After the good consumer confidence numbers earlier this week, we got another nice dose out of the University of Michigan, which said that consumer sentiment had a nice bump up in May. 68.7! Awesome!
We don’t put much stock in the number since a) there’s a good chance it’s all being driven by the stock market and b) the only consumer sentiment that really matters is spending and they’re not doing that.
And as many folks like David Rosenberg have been arguing, the household deleveraging process is still only going in one direction. Releveraging is not in the cards, possibly for a long time, so consumers can take all the stock-market induced happy pills that they want, but it probably won’t get us far. (Plus, we think it’s kind of sick the way the media constantly tells people that it’s their duty to shop. Savings are pretty awesome in their own right and are needed for the investment that will power the future)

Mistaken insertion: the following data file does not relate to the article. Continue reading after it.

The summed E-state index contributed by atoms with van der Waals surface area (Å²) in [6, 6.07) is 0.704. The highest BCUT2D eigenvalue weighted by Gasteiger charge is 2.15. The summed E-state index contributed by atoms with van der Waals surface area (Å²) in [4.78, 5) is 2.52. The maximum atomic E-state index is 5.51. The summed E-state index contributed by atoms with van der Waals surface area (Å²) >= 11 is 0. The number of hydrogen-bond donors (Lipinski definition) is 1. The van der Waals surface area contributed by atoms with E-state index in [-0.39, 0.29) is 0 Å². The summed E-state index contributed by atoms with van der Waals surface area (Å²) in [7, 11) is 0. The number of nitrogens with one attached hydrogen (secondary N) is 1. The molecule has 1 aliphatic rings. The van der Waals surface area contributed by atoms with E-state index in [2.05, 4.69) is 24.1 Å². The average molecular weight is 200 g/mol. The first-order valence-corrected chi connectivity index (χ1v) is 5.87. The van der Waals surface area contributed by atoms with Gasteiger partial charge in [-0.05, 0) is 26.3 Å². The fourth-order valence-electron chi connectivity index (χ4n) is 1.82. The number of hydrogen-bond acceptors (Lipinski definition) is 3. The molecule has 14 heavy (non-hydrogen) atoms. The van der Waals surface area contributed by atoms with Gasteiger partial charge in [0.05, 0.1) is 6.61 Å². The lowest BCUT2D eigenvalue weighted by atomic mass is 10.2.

For a nice antidote to all the fluff about consumers getting more optimistic, NYT’s Michael Luo has a good profile of what normal Americans are actually up to these days.
Hint: It’s not spending more money
NYT: … before heading out recently to the discount grocery store that has become the family’s new lifeline, Sharon Ferrell checked her bank account balance one more time, dialling the toll-free number from memory.”Your available balance for withdrawal is, $490.40,” the disembodied electronic voice informed her.
Among the Ferrell’s other changes: Fewer haircuts for the kids and a greater use of coupons when buying meat at the grocery store. And this isn’t even a family that lost work, just one that’s gotten smartly rational about spending. Read the whole story, which is excellent. It’s playing out all over the place.
NOW WATCH: Money & Markets videos
Business Insider Emails & Alerts
Site highlights each day to your inbox.